Sincere attention, modesty, and smiles were all I received from Mr. Shashank Katoch, the Program Manager of the Sambhaavnaa institution. For Activity Week, in Dharamshala, our group visited the social workshop institution where I met Mr. Katoch. And to my surprise, his untainted smile, too, had its own story to tell.
“When I was a teenager, I had a fear to meet a man,” Mr. Katoch said, explaining how he grew to hate men and be more alarmed “with a group of males.” As throughout his life, his father was the only man he encountered.
By calling what his father deeds as “torture,” he emphasized that it was beyond domestic abuse. It was more like torments that pierced deep into his bones. With a grave face, Mr. Katoch said that he had “no words to express” the pain from father’s “beating” and insults towards his mother and grandmother. With a mixture of distasteful anger and melancholy on his face, he sighed and described how his experience was too deep to truly heal.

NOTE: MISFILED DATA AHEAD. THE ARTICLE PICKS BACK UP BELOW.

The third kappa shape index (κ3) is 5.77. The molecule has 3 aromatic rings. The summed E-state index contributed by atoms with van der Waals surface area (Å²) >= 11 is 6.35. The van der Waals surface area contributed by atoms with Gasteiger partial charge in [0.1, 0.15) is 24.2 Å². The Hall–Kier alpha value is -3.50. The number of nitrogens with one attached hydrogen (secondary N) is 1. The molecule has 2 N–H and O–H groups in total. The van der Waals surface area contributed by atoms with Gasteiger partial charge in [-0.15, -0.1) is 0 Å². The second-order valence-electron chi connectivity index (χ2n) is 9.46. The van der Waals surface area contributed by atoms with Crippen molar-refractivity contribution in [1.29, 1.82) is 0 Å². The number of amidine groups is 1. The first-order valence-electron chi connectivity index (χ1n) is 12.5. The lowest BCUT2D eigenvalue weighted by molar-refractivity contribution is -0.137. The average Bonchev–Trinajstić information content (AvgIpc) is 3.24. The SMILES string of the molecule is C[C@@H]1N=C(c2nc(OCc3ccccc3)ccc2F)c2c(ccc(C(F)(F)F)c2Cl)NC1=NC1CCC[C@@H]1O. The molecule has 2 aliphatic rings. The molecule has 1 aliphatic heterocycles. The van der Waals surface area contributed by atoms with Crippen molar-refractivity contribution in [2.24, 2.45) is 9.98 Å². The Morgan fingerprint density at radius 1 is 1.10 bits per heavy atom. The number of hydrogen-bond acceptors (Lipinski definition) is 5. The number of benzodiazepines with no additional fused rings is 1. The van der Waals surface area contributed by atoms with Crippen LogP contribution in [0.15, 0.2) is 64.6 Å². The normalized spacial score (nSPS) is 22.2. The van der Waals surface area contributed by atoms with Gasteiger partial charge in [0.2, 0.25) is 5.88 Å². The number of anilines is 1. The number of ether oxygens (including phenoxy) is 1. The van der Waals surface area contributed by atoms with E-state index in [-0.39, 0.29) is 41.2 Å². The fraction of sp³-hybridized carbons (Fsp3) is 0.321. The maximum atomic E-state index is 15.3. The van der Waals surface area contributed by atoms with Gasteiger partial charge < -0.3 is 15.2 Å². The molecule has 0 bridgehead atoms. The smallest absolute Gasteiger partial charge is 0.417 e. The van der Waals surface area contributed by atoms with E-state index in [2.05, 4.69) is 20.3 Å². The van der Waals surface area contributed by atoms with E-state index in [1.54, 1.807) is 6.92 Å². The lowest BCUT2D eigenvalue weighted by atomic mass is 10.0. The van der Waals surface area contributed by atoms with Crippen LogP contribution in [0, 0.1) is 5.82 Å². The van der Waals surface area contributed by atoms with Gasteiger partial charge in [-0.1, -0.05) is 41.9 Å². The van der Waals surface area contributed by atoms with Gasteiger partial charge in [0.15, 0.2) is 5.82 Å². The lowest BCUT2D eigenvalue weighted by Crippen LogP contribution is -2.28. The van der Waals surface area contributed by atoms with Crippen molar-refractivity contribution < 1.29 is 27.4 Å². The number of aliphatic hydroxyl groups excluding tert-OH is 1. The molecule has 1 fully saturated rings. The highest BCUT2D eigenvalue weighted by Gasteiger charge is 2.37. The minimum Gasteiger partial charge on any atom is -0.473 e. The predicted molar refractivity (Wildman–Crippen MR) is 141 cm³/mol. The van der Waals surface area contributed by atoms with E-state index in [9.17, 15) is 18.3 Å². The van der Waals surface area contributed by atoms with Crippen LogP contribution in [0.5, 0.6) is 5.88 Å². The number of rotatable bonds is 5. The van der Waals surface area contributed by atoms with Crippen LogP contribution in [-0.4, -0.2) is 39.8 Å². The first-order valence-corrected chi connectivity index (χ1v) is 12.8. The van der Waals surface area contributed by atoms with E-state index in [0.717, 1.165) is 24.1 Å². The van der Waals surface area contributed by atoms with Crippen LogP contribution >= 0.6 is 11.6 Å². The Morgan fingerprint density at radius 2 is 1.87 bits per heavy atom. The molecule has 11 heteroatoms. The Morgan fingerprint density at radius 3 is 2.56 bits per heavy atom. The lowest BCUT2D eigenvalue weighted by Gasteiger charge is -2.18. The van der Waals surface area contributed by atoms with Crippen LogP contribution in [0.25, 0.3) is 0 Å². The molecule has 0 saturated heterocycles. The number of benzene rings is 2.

“If there [was a] woman, I felt that she will save me if someone got violent with me. A woman will save me,” Mr. Katoch said. In fact, he had thrived in rough times through emotional and mental support from two significant women in his life: his mother and grandmother.
He explained that they had always supported him and provided him with unconditional love.
When Mr. Katoch was young, he and his brother studied in local schools while his father worked in the fields and his mother at a school as a teacher.
But farming was not apt to support the family of four. Slowly, as time went by, the financial burden became increasingly prominent for Mr. Katoch’s family. From education to clothing, his parents were not able to provide the basic necessities in the catastrophe. This crisis deteriorated to a point where even food was running short.
In the midst of the dilemma, his paternal grandmother was very gracious and compassionate. With the little money she received as a pension from the government after her husband’s departure, she supported Mr. Katoch’s family in every way she could.